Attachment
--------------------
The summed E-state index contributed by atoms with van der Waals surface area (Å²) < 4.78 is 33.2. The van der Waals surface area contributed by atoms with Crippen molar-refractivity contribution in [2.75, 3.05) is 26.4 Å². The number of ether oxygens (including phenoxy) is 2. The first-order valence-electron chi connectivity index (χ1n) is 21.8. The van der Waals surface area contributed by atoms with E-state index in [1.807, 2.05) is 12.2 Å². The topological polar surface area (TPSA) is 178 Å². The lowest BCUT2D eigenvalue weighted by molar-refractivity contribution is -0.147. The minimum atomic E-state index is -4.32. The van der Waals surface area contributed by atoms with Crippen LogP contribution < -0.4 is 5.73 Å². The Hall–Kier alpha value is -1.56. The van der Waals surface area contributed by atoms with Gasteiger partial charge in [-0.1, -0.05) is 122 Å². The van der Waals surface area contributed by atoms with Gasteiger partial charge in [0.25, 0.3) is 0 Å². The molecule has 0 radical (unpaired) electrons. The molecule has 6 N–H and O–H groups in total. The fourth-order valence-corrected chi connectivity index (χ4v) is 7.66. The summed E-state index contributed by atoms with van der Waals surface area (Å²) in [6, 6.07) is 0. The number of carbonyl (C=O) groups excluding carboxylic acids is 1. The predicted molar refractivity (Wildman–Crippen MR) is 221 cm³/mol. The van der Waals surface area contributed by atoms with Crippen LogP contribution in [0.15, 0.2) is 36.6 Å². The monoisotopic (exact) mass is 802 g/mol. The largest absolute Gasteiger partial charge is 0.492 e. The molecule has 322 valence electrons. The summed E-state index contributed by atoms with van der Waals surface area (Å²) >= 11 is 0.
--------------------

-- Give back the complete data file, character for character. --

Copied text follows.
The summed E-state index contributed by atoms with van der Waals surface area (Å²) < 4.78 is 33.2. The van der Waals surface area contributed by atoms with Crippen molar-refractivity contribution in [2.75, 3.05) is 26.4 Å². The number of ether oxygens (including phenoxy) is 2. The first-order valence-electron chi connectivity index (χ1n) is 21.8. The van der Waals surface area contributed by atoms with E-state index in [1.807, 2.05) is 12.2 Å². The topological polar surface area (TPSA) is 178 Å². The lowest BCUT2D eigenvalue weighted by molar-refractivity contribution is -0.147. The minimum atomic E-state index is -4.32. The van der Waals surface area contributed by atoms with Crippen LogP contribution < -0.4 is 5.73 Å². The Hall–Kier alpha value is -1.56. The van der Waals surface area contributed by atoms with Gasteiger partial charge in [-0.1, -0.05) is 122 Å². The van der Waals surface area contributed by atoms with Gasteiger partial charge in [0.25, 0.3) is 0 Å². The molecule has 0 radical (unpaired) electrons. The molecule has 6 N–H and O–H groups in total. The fourth-order valence-corrected chi connectivity index (χ4v) is 7.66. The summed E-state index contributed by atoms with van der Waals surface area (Å²) in [6, 6.07) is 0. The number of carbonyl (C=O) groups excluding carboxylic acids is 1. The predicted molar refractivity (Wildman–Crippen MR) is 221 cm³/mol. The van der Waals surface area contributed by atoms with Crippen LogP contribution in [0.15, 0.2) is 36.6 Å². The monoisotopic (exact) mass is 802 g/mol. The largest absolute Gasteiger partial charge is 0.492 e. The molecule has 322 valence electrons. The summed E-state index contributed by atoms with van der Waals surface area (Å²) >= 11 is 0.